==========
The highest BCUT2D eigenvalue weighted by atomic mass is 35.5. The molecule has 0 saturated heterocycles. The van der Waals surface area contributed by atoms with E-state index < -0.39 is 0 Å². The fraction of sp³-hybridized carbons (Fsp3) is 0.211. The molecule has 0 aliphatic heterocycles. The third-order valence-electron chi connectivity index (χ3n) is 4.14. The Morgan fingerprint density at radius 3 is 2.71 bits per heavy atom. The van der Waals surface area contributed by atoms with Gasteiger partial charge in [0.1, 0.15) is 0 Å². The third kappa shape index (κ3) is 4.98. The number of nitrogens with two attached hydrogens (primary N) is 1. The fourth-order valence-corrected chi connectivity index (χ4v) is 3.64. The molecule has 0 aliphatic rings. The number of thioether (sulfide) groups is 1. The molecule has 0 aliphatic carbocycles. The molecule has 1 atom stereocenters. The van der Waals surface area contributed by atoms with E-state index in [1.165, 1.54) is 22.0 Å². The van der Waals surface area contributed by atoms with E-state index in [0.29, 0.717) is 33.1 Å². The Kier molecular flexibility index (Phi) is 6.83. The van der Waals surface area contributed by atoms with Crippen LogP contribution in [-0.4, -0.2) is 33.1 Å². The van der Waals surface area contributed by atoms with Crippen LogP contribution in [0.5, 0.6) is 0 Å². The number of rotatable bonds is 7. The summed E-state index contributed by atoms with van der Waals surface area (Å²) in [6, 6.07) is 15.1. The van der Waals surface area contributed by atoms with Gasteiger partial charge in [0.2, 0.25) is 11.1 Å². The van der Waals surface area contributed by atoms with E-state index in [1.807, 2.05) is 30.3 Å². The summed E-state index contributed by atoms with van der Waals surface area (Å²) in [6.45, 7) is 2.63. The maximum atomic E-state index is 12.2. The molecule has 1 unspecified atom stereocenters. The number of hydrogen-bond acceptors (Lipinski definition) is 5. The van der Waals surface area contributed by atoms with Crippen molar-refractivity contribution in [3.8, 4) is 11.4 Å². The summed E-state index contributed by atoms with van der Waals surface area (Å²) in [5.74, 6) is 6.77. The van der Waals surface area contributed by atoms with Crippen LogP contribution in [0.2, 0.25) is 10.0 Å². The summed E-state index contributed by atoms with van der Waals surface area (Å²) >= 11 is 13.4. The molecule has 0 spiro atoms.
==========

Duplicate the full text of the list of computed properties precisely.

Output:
The highest BCUT2D eigenvalue weighted by atomic mass is 35.5. The molecule has 0 saturated heterocycles. The van der Waals surface area contributed by atoms with E-state index < -0.39 is 0 Å². The fraction of sp³-hybridized carbons (Fsp3) is 0.211. The molecule has 0 aliphatic heterocycles. The third-order valence-electron chi connectivity index (χ3n) is 4.14. The Morgan fingerprint density at radius 3 is 2.71 bits per heavy atom. The van der Waals surface area contributed by atoms with Gasteiger partial charge in [0.1, 0.15) is 0 Å². The third kappa shape index (κ3) is 4.98. The number of nitrogens with two attached hydrogens (primary N) is 1. The fourth-order valence-corrected chi connectivity index (χ4v) is 3.64. The molecule has 0 aliphatic rings. The number of thioether (sulfide) groups is 1. The molecule has 0 aliphatic carbocycles. The molecule has 1 atom stereocenters. The van der Waals surface area contributed by atoms with E-state index in [1.165, 1.54) is 22.0 Å². The van der Waals surface area contributed by atoms with E-state index in [0.29, 0.717) is 33.1 Å². The Kier molecular flexibility index (Phi) is 6.83. The van der Waals surface area contributed by atoms with Crippen LogP contribution in [-0.4, -0.2) is 33.1 Å². The van der Waals surface area contributed by atoms with Crippen LogP contribution in [0.5, 0.6) is 0 Å². The number of rotatable bonds is 7. The summed E-state index contributed by atoms with van der Waals surface area (Å²) in [6, 6.07) is 15.1. The van der Waals surface area contributed by atoms with Gasteiger partial charge in [0.2, 0.25) is 11.1 Å². The van der Waals surface area contributed by atoms with E-state index in [1.807, 2.05) is 30.3 Å². The summed E-state index contributed by atoms with van der Waals surface area (Å²) in [6.45, 7) is 2.63. The maximum atomic E-state index is 12.2. The molecule has 1 unspecified atom stereocenters. The number of hydrogen-bond acceptors (Lipinski definition) is 5. The van der Waals surface area contributed by atoms with Crippen molar-refractivity contribution in [3.8, 4) is 11.4 Å². The summed E-state index contributed by atoms with van der Waals surface area (Å²) in [5.74, 6) is 6.77. The van der Waals surface area contributed by atoms with Crippen LogP contribution in [0.2, 0.25) is 10.0 Å². The summed E-state index contributed by atoms with van der Waals surface area (Å²) >= 11 is 13.4. The molecule has 0 spiro atoms.